In defense of Bongbong Marcos and his Oxford fantasy
One point should be stressed in the controversy over Bongbong Marcos’ imaginary Oxford degree: There’s nothing wrong about being a college dropout.
Some of the world’s most successful people never earned a college degree.
Bill Gates dropped out of Harvard to build Microsoft into a software behemoth.
Three decades later, Mark Zuckerberg did the same thing as he turned Facebook into the world’s most dominant social network.
Then there’s Steve Jobs, who quit Reed College in Oregon, to start Apple in a California garage.
Of course, there’s one huge difference between Marcos Jr. and these tech icons: They never lied about dropping out.
It could be because in Silicon Valley and the technology world, misrepresenting even the most seemingly insignificant aspect of one’s academic credentials could be a career-ending mistake.
Take the case of Scott Thompson, the former CEO of Yahoo.
Thompson was already a respected tech executive at the helm of the online payment pioneer PayPal, which he led through years of steady growth, when he was tapped to run Yahoo in January 2012.
He was forced out five months later. The reason: He overstated his academic record.
Thompson’s resume had stated that he earned a degree in accounting and computer science. In fact, he only got an accounting degree from Stonehill College in Massachusetts.
It would seem like a simple, insignificant mistake. After all, by the time Yahoo hired him, it didn’t really matter if Thompson never earned a degree in computer science. By then, he was an accomplished executive in the world of tech.
But that one simple, insignificant error ended his Yahoo career.
Still, compared with what happened to the former Yahoo CEO, Bongbong Marcos’ creative reconstruction of his academic record — exposed through the brilliant reporting of Rappler’s Marites Vitug — certainly comes across as more shamelessly brazen.
Thompson padded his academic record at a small, little-known college where he actually completed his studies.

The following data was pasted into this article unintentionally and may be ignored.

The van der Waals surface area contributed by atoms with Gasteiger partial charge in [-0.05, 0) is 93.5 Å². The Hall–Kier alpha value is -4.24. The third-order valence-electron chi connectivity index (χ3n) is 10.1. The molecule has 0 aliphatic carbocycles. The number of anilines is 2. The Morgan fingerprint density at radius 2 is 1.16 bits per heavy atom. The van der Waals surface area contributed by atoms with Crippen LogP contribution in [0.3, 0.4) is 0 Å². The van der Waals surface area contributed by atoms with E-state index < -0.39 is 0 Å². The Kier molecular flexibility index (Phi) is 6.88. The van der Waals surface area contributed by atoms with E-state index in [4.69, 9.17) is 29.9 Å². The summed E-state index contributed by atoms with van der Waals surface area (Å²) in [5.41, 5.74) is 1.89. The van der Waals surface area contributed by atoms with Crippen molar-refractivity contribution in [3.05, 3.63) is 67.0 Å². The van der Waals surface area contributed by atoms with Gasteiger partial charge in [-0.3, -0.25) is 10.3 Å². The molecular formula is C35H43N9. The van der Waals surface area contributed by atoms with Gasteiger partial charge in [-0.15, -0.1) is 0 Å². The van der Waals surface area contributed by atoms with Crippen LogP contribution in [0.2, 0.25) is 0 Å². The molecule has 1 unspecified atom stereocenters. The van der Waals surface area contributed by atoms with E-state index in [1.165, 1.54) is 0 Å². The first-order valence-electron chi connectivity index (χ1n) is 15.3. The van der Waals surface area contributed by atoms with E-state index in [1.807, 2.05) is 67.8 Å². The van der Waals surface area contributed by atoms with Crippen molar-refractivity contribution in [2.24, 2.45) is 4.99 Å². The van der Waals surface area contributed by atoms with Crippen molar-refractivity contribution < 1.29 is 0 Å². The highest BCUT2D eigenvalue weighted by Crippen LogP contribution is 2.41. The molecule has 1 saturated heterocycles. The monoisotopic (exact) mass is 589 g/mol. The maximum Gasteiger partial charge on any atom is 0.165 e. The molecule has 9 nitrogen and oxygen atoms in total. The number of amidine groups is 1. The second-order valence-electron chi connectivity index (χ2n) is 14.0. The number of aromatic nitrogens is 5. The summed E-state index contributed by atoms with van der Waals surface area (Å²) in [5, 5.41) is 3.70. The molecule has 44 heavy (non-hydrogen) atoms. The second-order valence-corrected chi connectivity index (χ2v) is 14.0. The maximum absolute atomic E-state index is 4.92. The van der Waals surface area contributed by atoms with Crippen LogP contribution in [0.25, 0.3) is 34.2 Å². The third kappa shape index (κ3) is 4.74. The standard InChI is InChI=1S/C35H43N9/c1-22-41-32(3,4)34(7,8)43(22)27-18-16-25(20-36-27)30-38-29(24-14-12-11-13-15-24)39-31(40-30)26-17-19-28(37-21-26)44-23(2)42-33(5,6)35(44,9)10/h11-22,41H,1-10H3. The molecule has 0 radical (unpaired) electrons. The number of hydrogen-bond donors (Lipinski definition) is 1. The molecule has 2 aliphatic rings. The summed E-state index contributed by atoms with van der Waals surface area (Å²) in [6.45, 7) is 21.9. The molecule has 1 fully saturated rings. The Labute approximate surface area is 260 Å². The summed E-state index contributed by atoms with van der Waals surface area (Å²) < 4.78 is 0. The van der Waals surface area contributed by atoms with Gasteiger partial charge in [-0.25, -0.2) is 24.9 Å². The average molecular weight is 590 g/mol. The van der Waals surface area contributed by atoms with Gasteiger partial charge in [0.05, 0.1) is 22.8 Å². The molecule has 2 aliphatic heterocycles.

On the other hand, Bongbong claimed to have a degree at one of the world’s most prestigious and elite universities, one that Oxford has confirmed to Rappler Marcos Jr. definitely did not earn.
Bongbong clearly doesn’t get it, or is trying really to pretend not to get it.
“I got a diploma!” he’s been quoted as saying to reporters. “What do you get when you graduate? A diploma.”
The controversy has led to comparisons with Bongbong’s father, the late dictator, who was also exposed for unbelievable claims about his military exploits during World War II.
But the “like-father-like-son talk” is unfair. Marcos Jr. is not like Marcos Sr.
Marcos Sr. was worse.
Or, to put it another way, the late dictator was more daring and creative when it came to reimagining his past.
Bongbong was caught embellishing his academic credentials, which is not exactly a highly unusual offense. You hear about famous people getting caught fudging their resumes all the time.
But coming up with wild tales of heroism and presenting oneself as the superhuman leader of some invincible guerrilla army that courageously took on the Japanese imperial army during the war — now, you really have to have a sick, twisted mind to try to pull a stunt like that.
And that’s what Marcos Sr. did after the end of World War II when he was lobbying the United States for the recognition of the guerrilla unit he supposedly led.
The New York Times broke the story in January 1986 shortly before the snap presidential election and the uprising that eventually led to the fall of the dictatorship.
In letters to the American authorities, Marcos claimed that his guerrilla unit, dubbed Maharlika, “’grew such a hatred of the enemy as could be quenched with his blood alone,” the report said. Marcos painted himself as their fearless leader, saying “’It seemed as if the Japanese were after him alone and not after anyone else.”
Unfortunately for Marcos, the U.S. military didn’t believe him.
In fact, the U.S. Veterans’ Administration found that some of Marcos’ men were “hoodlums” who were guilty of “atrocities” and were “tied together for nefarious reasons,” the New York Times report said.
Marcos’ claims were so outrageous that a former Army captain who was responsible for guerrilla activities in the Philippines during the war told the Times, ‘”Marcos was never the leader of a large guerrilla organization, no way. … This is not true, no. Holy cow. All of this is a complete fabrication. It’s a cock-and-bull story.”
Bongbong Marcos will have to come up with a story more outrageous than an Oxford degree before we can start comparing him to his father.
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